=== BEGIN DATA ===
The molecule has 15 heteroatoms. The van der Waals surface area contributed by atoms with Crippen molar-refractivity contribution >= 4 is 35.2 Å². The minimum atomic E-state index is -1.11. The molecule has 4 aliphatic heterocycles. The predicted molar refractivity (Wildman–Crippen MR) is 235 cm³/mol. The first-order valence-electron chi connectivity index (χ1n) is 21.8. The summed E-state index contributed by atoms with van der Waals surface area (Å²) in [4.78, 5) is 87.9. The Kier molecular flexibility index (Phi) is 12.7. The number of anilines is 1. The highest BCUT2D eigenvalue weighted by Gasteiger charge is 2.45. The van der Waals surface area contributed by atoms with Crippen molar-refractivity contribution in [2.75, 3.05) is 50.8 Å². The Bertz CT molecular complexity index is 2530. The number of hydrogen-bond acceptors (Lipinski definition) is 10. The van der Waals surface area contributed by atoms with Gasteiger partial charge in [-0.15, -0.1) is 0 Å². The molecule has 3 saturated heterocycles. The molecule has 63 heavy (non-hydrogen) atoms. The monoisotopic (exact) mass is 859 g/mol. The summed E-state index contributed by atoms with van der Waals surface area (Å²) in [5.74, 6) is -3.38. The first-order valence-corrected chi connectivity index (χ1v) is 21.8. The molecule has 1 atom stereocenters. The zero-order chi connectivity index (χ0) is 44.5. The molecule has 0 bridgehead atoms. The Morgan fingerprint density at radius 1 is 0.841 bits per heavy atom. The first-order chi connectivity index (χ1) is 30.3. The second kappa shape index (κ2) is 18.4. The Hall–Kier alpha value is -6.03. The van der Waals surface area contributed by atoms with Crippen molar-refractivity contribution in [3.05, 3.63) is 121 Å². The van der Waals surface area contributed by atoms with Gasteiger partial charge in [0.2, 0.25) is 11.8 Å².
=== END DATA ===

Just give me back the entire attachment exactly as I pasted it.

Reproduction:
The molecule has 15 heteroatoms. The van der Waals surface area contributed by atoms with Crippen molar-refractivity contribution >= 4 is 35.2 Å². The minimum atomic E-state index is -1.11. The molecule has 4 aliphatic heterocycles. The predicted molar refractivity (Wildman–Crippen MR) is 235 cm³/mol. The first-order valence-electron chi connectivity index (χ1n) is 21.8. The summed E-state index contributed by atoms with van der Waals surface area (Å²) in [4.78, 5) is 87.9. The Kier molecular flexibility index (Phi) is 12.7. The number of anilines is 1. The highest BCUT2D eigenvalue weighted by Gasteiger charge is 2.45. The van der Waals surface area contributed by atoms with Crippen molar-refractivity contribution in [2.75, 3.05) is 50.8 Å². The Bertz CT molecular complexity index is 2530. The number of hydrogen-bond acceptors (Lipinski definition) is 10. The van der Waals surface area contributed by atoms with Gasteiger partial charge in [-0.15, -0.1) is 0 Å². The molecule has 3 saturated heterocycles. The molecule has 63 heavy (non-hydrogen) atoms. The monoisotopic (exact) mass is 859 g/mol. The summed E-state index contributed by atoms with van der Waals surface area (Å²) in [5.74, 6) is -3.38. The first-order valence-corrected chi connectivity index (χ1v) is 21.8. The molecule has 1 atom stereocenters. The zero-order chi connectivity index (χ0) is 44.5. The molecule has 0 bridgehead atoms. The Morgan fingerprint density at radius 1 is 0.841 bits per heavy atom. The first-order chi connectivity index (χ1) is 30.3. The second kappa shape index (κ2) is 18.4. The Hall–Kier alpha value is -6.03. The van der Waals surface area contributed by atoms with Crippen molar-refractivity contribution in [3.05, 3.63) is 121 Å². The van der Waals surface area contributed by atoms with Gasteiger partial charge in [0.2, 0.25) is 11.8 Å².